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From Timed Automata to Logic  and Back
 MFCS’95, LNCS 969
, 1995
"... One of the most successful techniques for automatic verification is that of model checking. For finite automata there exist since long extremely efficient modelchecking algorithms, and in the last few years these algorithms have been made applicable to the verification of realtime automata usi ..."
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Cited by 53 (7 self)
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One of the most successful techniques for automatic verification is that of model checking. For finite automata there exist since long extremely efficient modelchecking algorithms, and in the last few years these algorithms have been made applicable to the verification of realtime automata using the regiontechniques of Alur and Dill. In this
Automated Temporal Reasoning about Reactive Systems
, 1996
"... . There is a growing need for reliable methods of designing correct reactive systems such as computer operating systems and air traffic control systems. It is widely agreed that certain formalisms such as temporal logic, when coupled with automated reasoning support, provide the most effective a ..."
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Cited by 40 (2 self)
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. There is a growing need for reliable methods of designing correct reactive systems such as computer operating systems and air traffic control systems. It is widely agreed that certain formalisms such as temporal logic, when coupled with automated reasoning support, provide the most effective and reliable means of specifying and ensuring correct behavior of such systems. This paper discusses known complexity and expressiveness results for a number of such logics in common use and describes key technical tools for obtaining essentially optimal mechanical reasoning algorithms. However, the emphasis is on underlying intuitions and broad themes rather than technical intricacies. 1 Introduction There is a growing need for reliable methods of designing correct reactive systems. These systems are characterized by ongoing, typically nonterminating and highly nondeterministic behavior. Examples include operating systems, network protocols, and air traffic control systems. There is w...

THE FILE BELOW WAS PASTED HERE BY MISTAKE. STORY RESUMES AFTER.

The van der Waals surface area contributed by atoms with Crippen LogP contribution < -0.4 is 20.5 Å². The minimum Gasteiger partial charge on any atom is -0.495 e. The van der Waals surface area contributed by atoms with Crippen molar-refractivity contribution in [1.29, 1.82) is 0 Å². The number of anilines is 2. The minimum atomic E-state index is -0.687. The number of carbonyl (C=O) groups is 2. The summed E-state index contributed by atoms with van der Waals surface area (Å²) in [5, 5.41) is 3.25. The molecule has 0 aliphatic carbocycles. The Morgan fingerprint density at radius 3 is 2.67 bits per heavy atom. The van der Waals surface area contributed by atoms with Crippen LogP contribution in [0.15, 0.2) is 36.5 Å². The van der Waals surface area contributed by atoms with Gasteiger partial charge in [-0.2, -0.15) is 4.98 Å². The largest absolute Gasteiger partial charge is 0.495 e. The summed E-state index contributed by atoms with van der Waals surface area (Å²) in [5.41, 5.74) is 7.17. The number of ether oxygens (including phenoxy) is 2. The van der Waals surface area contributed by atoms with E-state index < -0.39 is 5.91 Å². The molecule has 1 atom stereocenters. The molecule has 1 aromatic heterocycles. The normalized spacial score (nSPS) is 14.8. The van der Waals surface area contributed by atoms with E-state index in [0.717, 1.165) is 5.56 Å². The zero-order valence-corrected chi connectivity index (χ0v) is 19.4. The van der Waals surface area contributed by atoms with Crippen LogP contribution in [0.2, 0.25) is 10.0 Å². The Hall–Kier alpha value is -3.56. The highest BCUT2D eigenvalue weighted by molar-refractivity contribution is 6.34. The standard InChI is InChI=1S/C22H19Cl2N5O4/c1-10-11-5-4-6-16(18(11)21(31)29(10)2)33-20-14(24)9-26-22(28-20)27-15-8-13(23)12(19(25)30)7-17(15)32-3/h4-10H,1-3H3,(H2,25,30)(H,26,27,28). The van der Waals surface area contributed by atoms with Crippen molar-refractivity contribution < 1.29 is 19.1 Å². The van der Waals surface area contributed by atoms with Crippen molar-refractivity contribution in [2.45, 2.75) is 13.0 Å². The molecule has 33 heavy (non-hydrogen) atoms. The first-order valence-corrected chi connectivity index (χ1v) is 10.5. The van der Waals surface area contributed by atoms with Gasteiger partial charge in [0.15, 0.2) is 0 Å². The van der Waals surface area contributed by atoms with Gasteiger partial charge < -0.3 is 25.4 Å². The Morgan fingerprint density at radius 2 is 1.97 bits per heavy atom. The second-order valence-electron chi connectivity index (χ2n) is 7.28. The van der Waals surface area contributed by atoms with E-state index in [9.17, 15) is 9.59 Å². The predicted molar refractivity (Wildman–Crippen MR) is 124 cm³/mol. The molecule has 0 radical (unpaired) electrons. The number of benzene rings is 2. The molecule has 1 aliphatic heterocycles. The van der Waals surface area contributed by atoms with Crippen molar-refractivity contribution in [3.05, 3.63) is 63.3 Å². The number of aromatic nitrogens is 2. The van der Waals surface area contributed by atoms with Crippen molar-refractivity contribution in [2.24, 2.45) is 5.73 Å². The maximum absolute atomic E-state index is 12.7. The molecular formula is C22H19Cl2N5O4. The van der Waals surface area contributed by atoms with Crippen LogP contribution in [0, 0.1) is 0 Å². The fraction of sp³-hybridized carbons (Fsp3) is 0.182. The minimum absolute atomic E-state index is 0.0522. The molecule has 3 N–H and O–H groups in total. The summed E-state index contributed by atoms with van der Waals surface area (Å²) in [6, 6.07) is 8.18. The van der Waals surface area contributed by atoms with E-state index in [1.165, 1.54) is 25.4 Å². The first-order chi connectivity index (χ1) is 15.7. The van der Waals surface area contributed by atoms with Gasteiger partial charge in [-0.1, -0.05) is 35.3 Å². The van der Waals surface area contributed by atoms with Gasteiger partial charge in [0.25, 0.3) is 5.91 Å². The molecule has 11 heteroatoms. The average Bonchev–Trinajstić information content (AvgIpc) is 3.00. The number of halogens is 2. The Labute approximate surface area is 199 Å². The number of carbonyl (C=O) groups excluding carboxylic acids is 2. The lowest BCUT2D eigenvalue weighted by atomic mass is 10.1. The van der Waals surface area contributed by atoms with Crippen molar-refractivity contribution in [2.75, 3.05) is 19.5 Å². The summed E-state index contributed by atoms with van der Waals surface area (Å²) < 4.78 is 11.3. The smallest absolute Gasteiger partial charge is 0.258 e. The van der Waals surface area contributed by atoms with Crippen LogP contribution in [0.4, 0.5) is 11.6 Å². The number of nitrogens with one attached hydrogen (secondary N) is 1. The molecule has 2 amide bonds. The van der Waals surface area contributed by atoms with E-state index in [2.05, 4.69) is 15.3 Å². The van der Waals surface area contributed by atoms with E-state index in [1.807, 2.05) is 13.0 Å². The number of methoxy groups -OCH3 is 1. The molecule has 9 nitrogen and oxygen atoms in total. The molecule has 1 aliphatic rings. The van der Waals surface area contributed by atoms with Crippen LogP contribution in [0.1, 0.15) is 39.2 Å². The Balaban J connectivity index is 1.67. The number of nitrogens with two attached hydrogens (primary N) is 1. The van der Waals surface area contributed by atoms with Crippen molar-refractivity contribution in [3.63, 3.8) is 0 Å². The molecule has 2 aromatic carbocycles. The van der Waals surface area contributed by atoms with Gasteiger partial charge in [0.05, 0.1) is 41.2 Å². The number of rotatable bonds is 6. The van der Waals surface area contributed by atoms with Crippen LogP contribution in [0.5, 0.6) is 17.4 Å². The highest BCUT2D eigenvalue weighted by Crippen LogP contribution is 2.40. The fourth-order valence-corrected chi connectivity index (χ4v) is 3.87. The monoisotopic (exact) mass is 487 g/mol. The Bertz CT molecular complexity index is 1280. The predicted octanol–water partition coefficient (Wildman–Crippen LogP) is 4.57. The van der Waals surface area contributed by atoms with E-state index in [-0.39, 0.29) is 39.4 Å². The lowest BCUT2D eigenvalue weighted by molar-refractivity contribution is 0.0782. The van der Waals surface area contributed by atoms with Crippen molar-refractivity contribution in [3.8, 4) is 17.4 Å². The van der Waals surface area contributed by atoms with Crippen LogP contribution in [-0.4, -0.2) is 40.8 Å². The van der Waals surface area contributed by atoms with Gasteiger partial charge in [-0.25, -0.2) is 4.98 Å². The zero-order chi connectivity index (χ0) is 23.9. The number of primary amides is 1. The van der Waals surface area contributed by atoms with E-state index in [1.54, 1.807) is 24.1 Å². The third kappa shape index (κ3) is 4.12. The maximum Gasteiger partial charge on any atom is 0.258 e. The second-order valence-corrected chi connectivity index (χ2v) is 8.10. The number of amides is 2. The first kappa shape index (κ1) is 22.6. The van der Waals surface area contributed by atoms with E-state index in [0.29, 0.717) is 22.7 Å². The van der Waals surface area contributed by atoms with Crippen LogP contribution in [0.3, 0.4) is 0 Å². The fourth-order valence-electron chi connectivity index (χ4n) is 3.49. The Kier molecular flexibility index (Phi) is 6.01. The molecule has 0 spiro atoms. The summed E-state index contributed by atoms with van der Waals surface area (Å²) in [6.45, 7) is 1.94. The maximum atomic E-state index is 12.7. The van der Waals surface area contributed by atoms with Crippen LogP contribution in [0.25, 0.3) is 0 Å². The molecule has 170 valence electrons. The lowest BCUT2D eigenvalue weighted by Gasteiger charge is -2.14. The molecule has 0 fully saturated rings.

A Complete Deductive System for the µCalculus
, 1995
"... The propositional µcalculus as introduced by Kozen in [12] is considered. In that paper ..."
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Cited by 13 (0 self)
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The propositional µcalculus as introduced by Kozen in [12] is considered. In that paper
The propositional mucalculus is elementary
 of Lecture
"... ABSTRACT: The propositional mucalculus is a propositional logic of programs which incorporates a least fixpoint operator and subsumes the Propositional Dynamic Logic of Fischer and Ladner, the infinite looping construct of Streett, and the Game Logic of Parikh. We give an elementary time decision p ..."
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Cited by 12 (0 self)
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ABSTRACT: The propositional mucalculus is a propositional logic of programs which incorporates a least fixpoint operator and subsumes the Propositional Dynamic Logic of Fischer and Ladner, the infinite looping construct of Streett, and the Game Logic of Parikh. We give an elementary time decision procedure, using a reduction to the emptiness problem for automata on infinite trees. A small model theorem is obtained as a corollary. 1.